Van Gogh’s Tarascon Stagecoach has fast become one of my favorite pieces in the Princeton University Art Museum. Through its very texture, this 1888 painting conveys the dustiness of the coach’s sunbaked route. The road is indeterminate and chalky, the rims of stagecoach’s wheels coated in the same striking color. Van Gogh has detailed the street’s surface with considerable impasto, or places where the paint is so thick as to stand out from the canvas. The sliver of cerulean sky that appears in the upper righthand corner is cloudless, while the stagecoach’s short shadow suggests a sun not far off its noontime apex. A pair of green shutters are snugly shut to the left, covering the only window to be found in the painting. Indeed, it is a hot and unrelenting day.
Another stagecoach is parked in the background, but it is distinct, covered by amorphous green canvas, and only partially visible. Van Gogh lavishes attention and character upon this Tarascon stagecoach. Amidst unadorned, white-washed walls and an undifferentiated, unending road on which to travel, the central stagecoach is the only recognizable part of this painting. The reassured viewer senses that while the environs are interchangeable, this stalwart companion will remain constant.
Van Gogh was apparently inspired by Alphonse Daudet’s 1872 novel Tartarin de Tarascon, in which an old stagecoach that used to travel the Tarascon-Nîmes route in France is put to more mundane work in the French colonies in North Africa. Despite its age and taxing employment, though, in Van Gogh’s presentation this stagecoach maintains its dignity. The driver’s footboard angles upward, held tautly by a guy. At the other end, a ladder ascends securely to its roof. These details, along with a tightly-rolled bundle at the front and a tidy rooftop bench, suggest the opposite of dereliction. The coach sports its original bright colors, most notably a red stripe beneath its windows. There, the viewer can still discern “de Tarascon” proudly emblazoned on its side. Although (perhaps because) it is fast becoming outmoded in its home of France, Van Gogh’s subject epitomizes Tennyson’s contention that “Old age hath yet his honour and his toil.”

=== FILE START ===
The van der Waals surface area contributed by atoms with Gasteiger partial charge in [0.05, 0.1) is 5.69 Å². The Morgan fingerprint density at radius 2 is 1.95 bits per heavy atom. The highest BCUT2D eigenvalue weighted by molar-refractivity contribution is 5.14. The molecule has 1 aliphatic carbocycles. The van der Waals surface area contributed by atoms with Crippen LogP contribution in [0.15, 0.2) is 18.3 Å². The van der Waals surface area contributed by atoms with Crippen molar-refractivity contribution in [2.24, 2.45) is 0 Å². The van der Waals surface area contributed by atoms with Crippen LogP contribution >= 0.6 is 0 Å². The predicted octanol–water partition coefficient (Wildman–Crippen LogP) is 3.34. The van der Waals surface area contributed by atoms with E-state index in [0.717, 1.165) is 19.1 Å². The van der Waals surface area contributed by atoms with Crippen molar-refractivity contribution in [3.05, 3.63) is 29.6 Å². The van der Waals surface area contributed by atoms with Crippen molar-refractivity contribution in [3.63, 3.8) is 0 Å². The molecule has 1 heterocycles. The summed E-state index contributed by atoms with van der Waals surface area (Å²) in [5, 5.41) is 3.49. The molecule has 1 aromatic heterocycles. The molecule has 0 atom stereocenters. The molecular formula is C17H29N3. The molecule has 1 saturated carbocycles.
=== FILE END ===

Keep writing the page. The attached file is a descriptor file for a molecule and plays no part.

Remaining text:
As was the case with many of his contemporaries, including Monet, Japanese art heavily influenced Van Gogh. In Tarascon Stagecoach, the bold colors and abrupt cropping of the brethren stagecoach evince the effects of Japanese prints. Using Japanese methods to depict a French subject set in North Africa, Tarascon Stagecoach transcends geography to evoke a universal sense of nostalgia.